How Many A-10 Combat Planes Can You Count In This Photo?

Illustration for article titled How Many A-10 Combat Planes Can You Count In This Photo?

What's going on in the Middle East and Central Asia? According to The Aviationist, that's the sort of question that comes to mind when you see a bunch of A-10 attack aircraft normally stationed in Arizona sitting on the tarmac at a Massachusetts air base.

Apparently the Westover Reserve Air Base in Massachusetts is a prime dropping off point for aircraft headed to the Middle East and Afghanistan. And because the A-10 Thunderbolt II is used to support ground troops by blowing up tanks and armored vehicles with its massive GAU-8 Avenger rotary cannon, there's a good chance that something gnarly's going to happen.

Seriously, A-10s are crazy. The whole plane is built around that massive gatling gun, which is the largest cannon ever mounted to an aircraft platform. The GAU-8 fires 4,200 30mm shells per minute, and loaders have a range of rounds to choose from, including high incendiary and depleted uranium.


But what could be going on? There's no doubt that the A-10, which debuted in U.S. Air Force attack squadrons in the early '70s, is a Cold War relic intended for use against conventional militaries. So does that mean they've found a new use for them; say, blowing up underground Taliban bunkers in Afghanistan? Or maybe Bibi Netanyahu and his funny charts have caused some alarm about Iran or Syria. The mind does wander.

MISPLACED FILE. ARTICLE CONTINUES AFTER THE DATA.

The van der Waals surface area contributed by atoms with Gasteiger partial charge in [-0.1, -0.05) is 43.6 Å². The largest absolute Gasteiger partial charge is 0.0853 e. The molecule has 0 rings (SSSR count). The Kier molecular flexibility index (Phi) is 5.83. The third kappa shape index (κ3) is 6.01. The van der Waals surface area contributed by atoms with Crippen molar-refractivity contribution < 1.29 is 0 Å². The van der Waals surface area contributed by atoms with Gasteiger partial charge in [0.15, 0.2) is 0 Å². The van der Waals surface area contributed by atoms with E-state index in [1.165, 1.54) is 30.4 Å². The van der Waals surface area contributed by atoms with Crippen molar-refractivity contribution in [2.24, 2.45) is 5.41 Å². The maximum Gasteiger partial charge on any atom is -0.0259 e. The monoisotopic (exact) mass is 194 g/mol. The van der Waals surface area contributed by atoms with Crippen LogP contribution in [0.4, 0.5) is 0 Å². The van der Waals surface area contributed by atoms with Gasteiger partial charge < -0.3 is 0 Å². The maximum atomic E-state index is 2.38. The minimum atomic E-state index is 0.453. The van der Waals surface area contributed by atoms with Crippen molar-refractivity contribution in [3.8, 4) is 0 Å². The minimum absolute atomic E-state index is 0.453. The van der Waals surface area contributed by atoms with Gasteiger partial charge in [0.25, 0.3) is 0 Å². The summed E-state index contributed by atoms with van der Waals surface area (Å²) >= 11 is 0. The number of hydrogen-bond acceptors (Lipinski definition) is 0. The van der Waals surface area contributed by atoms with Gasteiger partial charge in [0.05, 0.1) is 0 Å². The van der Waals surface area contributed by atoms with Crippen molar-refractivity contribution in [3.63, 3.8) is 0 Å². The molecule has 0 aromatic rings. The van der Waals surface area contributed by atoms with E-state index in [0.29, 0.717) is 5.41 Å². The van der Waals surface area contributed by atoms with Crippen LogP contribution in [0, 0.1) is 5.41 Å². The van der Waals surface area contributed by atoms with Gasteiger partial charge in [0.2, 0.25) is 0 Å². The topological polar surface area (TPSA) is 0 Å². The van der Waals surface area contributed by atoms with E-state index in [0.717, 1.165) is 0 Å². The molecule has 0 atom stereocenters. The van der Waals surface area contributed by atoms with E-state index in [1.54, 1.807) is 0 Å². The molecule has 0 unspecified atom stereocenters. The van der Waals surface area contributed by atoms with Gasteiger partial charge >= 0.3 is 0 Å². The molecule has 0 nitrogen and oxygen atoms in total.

What do you think? We encourage armchair generals, battle hardened vets, and fresh faced doughboys alike to sound off in Kinja.

Photo credit: U.S. Air Force

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Dukie - Jalopnik Emergency Management Asshole

Ben and everyone else. This is my old unit, and I've personally made this trip before. What you see in the picture is 19 A-10Cs and one C-17. The C-17 is the support plane for the trip and carries maintenance personnel (crew chiefs, weapons troops, electricians, etc), all of our stuff (tools, personal bags, military gear, etc), and other cargo we may need (parts, etc). All 19 A-10s will take off (they're already gone) but only a certain number of them will continue on. Those are called the Primary aircraft. Whatever number that is, lets say 12 primary, will continue on to the AOR. The others (spares) will turn around and be recovered by a small team of maintainers who were sent to Westover as an advance maintenance team. Once the spares turn around, the maintenance personnel load up on the C-17 and chase the A-10s. The first hop is roughly 8 hours from Westover (they refuel in the air along with the C-17) and we arrived just before the A-10s (big speed difference). This keeps up until they reach the AOR (hopping from one location to the next, usually in 8 hour flight increments with required "crew rest" in between).

The Aviationist article states that they are replacing the 104th & 184th FS in Afghanistan. This is just a normal Air Expeditionary deployment.

Don't forget your booties, guys and gals! Here's a "Bulldog Neslon" from long distance.

Keep 278 dirty or else she'll bitch, too.